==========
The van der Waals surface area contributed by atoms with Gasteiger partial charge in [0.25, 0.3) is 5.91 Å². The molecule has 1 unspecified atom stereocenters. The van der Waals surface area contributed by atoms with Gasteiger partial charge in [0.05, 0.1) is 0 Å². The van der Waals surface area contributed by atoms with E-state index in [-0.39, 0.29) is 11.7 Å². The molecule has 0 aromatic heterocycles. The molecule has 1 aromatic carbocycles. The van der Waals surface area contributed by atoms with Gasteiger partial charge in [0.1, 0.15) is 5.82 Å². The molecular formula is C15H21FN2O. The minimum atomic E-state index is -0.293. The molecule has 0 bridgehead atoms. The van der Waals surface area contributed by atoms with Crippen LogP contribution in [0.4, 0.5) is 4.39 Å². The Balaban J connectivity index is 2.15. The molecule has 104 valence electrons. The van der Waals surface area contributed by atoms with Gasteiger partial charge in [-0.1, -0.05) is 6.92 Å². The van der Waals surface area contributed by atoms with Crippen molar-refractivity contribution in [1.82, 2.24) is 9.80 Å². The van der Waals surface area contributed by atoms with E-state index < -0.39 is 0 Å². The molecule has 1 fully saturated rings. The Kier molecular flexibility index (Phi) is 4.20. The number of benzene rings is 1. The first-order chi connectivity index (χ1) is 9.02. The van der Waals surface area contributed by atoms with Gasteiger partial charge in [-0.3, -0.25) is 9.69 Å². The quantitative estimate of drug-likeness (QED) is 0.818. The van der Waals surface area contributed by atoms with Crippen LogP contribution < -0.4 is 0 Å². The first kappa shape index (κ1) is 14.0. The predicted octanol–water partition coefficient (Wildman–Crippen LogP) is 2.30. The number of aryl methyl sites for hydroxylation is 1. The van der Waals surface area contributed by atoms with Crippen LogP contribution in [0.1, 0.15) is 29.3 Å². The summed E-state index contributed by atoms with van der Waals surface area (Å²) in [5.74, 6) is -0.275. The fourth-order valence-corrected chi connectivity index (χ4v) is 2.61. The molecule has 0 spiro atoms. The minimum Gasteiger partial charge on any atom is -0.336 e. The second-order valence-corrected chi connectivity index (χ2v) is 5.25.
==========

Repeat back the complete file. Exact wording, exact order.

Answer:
The van der Waals surface area contributed by atoms with Gasteiger partial charge in [0.25, 0.3) is 5.91 Å². The molecule has 1 unspecified atom stereocenters. The van der Waals surface area contributed by atoms with Gasteiger partial charge in [0.05, 0.1) is 0 Å². The van der Waals surface area contributed by atoms with E-state index in [-0.39, 0.29) is 11.7 Å². The molecule has 0 aromatic heterocycles. The molecule has 1 aromatic carbocycles. The van der Waals surface area contributed by atoms with Gasteiger partial charge in [0.1, 0.15) is 5.82 Å². The molecular formula is C15H21FN2O. The minimum atomic E-state index is -0.293. The molecule has 0 bridgehead atoms. The van der Waals surface area contributed by atoms with Crippen LogP contribution in [0.4, 0.5) is 4.39 Å². The Balaban J connectivity index is 2.15. The molecule has 104 valence electrons. The van der Waals surface area contributed by atoms with Gasteiger partial charge in [-0.1, -0.05) is 6.92 Å². The van der Waals surface area contributed by atoms with Crippen molar-refractivity contribution in [1.82, 2.24) is 9.80 Å². The van der Waals surface area contributed by atoms with E-state index < -0.39 is 0 Å². The molecule has 1 fully saturated rings. The Kier molecular flexibility index (Phi) is 4.20. The number of benzene rings is 1. The first-order chi connectivity index (χ1) is 9.02. The van der Waals surface area contributed by atoms with Gasteiger partial charge in [-0.3, -0.25) is 9.69 Å². The quantitative estimate of drug-likeness (QED) is 0.818. The van der Waals surface area contributed by atoms with Crippen LogP contribution < -0.4 is 0 Å². The first kappa shape index (κ1) is 14.0. The predicted octanol–water partition coefficient (Wildman–Crippen LogP) is 2.30. The number of aryl methyl sites for hydroxylation is 1. The van der Waals surface area contributed by atoms with Crippen LogP contribution in [0.1, 0.15) is 29.3 Å². The summed E-state index contributed by atoms with van der Waals surface area (Å²) in [5.74, 6) is -0.275. The fourth-order valence-corrected chi connectivity index (χ4v) is 2.61. The molecule has 0 spiro atoms. The minimum Gasteiger partial charge on any atom is -0.336 e. The second-order valence-corrected chi connectivity index (χ2v) is 5.25.